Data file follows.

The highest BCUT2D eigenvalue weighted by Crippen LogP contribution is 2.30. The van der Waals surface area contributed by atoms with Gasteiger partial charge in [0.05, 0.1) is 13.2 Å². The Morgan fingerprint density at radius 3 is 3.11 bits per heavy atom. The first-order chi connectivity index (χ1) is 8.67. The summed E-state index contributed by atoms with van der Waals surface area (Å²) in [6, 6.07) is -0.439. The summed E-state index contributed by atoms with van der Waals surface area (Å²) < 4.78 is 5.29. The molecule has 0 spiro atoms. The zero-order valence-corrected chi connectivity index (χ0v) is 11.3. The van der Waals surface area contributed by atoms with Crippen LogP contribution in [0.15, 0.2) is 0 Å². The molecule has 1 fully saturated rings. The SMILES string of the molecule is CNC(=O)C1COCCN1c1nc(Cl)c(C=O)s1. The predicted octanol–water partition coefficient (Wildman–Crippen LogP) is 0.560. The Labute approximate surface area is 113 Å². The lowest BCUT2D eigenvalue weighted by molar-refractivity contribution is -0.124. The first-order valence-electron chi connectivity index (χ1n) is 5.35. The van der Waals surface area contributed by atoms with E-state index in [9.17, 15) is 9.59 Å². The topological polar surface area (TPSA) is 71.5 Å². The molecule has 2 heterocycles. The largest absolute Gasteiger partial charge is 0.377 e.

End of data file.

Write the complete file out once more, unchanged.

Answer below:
The highest BCUT2D eigenvalue weighted by Crippen LogP contribution is 2.30. The van der Waals surface area contributed by atoms with Gasteiger partial charge in [0.05, 0.1) is 13.2 Å². The Morgan fingerprint density at radius 3 is 3.11 bits per heavy atom. The first-order chi connectivity index (χ1) is 8.67. The summed E-state index contributed by atoms with van der Waals surface area (Å²) in [6, 6.07) is -0.439. The summed E-state index contributed by atoms with van der Waals surface area (Å²) < 4.78 is 5.29. The molecule has 0 spiro atoms. The zero-order valence-corrected chi connectivity index (χ0v) is 11.3. The van der Waals surface area contributed by atoms with Crippen LogP contribution in [0.15, 0.2) is 0 Å². The molecule has 1 fully saturated rings. The SMILES string of the molecule is CNC(=O)C1COCCN1c1nc(Cl)c(C=O)s1. The predicted octanol–water partition coefficient (Wildman–Crippen LogP) is 0.560. The Labute approximate surface area is 113 Å². The lowest BCUT2D eigenvalue weighted by molar-refractivity contribution is -0.124. The first-order valence-electron chi connectivity index (χ1n) is 5.35. The van der Waals surface area contributed by atoms with E-state index in [9.17, 15) is 9.59 Å². The topological polar surface area (TPSA) is 71.5 Å². The molecule has 2 heterocycles. The largest absolute Gasteiger partial charge is 0.377 e.